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Indirectly connected to The Internet of Things

Mark Gibbs | April 22, 2013
Not everything needs to, or can, connect to the Internet of Things by IP

If "cloud" is the biggest topic out there, then the Internet of Things (IoT) is probably a close second.

There are two types of connections that things - that is, stuff other than computers -- use to connect to the Internet: Direct, where the thing can either talk as a client in more-or-less real time to whatever remote online application it interfaces with or where it can be seen online as a server; and indirect, where communication to the IoT is mediated by some method other than IP.

A great example of the latter is SquareTag, a product from a company named Kynetx.

SquareTag sells tags; simply a QR code printed on various labels such as luggage tags, key ring tags, and adhesive aluminum plates. You attach these tags to something and then, and this is where it gets interesting, configure an "app" on the SquareTag server to be the online proxy for that thing.

The simplest use of a proxy app is to identify something you own ... your stuff. For example, you might put a SquareTag on your suitcase or an aluminum tag on your bicycle frame.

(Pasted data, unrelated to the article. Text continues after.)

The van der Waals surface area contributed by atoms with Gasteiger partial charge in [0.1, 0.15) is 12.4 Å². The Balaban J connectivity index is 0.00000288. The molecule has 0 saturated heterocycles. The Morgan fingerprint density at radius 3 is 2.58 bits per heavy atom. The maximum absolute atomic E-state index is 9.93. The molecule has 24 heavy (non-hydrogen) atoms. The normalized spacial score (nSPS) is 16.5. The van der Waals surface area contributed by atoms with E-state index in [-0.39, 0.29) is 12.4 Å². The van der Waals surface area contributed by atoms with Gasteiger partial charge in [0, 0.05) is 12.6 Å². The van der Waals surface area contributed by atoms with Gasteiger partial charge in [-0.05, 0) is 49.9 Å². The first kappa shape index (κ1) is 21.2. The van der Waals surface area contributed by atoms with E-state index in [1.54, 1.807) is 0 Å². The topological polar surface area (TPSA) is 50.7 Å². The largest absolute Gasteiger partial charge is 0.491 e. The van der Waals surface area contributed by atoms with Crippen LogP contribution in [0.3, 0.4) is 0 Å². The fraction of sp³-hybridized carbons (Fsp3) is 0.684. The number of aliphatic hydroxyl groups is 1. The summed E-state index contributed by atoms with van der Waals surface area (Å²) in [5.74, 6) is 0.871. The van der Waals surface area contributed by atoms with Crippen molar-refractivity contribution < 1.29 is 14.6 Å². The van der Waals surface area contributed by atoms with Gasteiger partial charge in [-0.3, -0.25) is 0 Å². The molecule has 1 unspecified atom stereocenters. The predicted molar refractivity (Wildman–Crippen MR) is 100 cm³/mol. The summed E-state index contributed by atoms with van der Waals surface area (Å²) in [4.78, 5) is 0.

If that thing should get lost and someone finding it is smart enough to scan the QR code it will bring up a Web page displaying your contact information and, if the lost thing (or more likely, stolen thing) is your £25,000 Factor Aston Martin One-77 Cycle (they're only making 77 of these), you'll most likely be offering a reward. A large one.

Where this concept gets really interesting and novel is when the apps become more sophisticated. For example the bicycle app could record the geolocation of the device accessing the URL associated with the tag and or generate a text message to you.

Imagine if this technology was a standard on bicycles! It could act not only as way of identifying your property but also be part of the buying and selling of bikes. The seller would simply go into the proxy app for the bike and assign it to the buyer. Or maybe manufacturers could use the technique for registration purposes and provide the infrastructure for managing the transactions.

What's so important about this concept of a proxy for things is that it allows for the inclusion of things that can't easily or cost-effectively be connected by "smart" devices.

For example, adding instrumentation to your 1981 DeLorean DMC-12 so you can track your fuel consumption is not something most people would attempt, but using the SquareTag system you'd simply stick a SquareTag tag on your fuel cap and scan it whenever you put fuel in your car.

 

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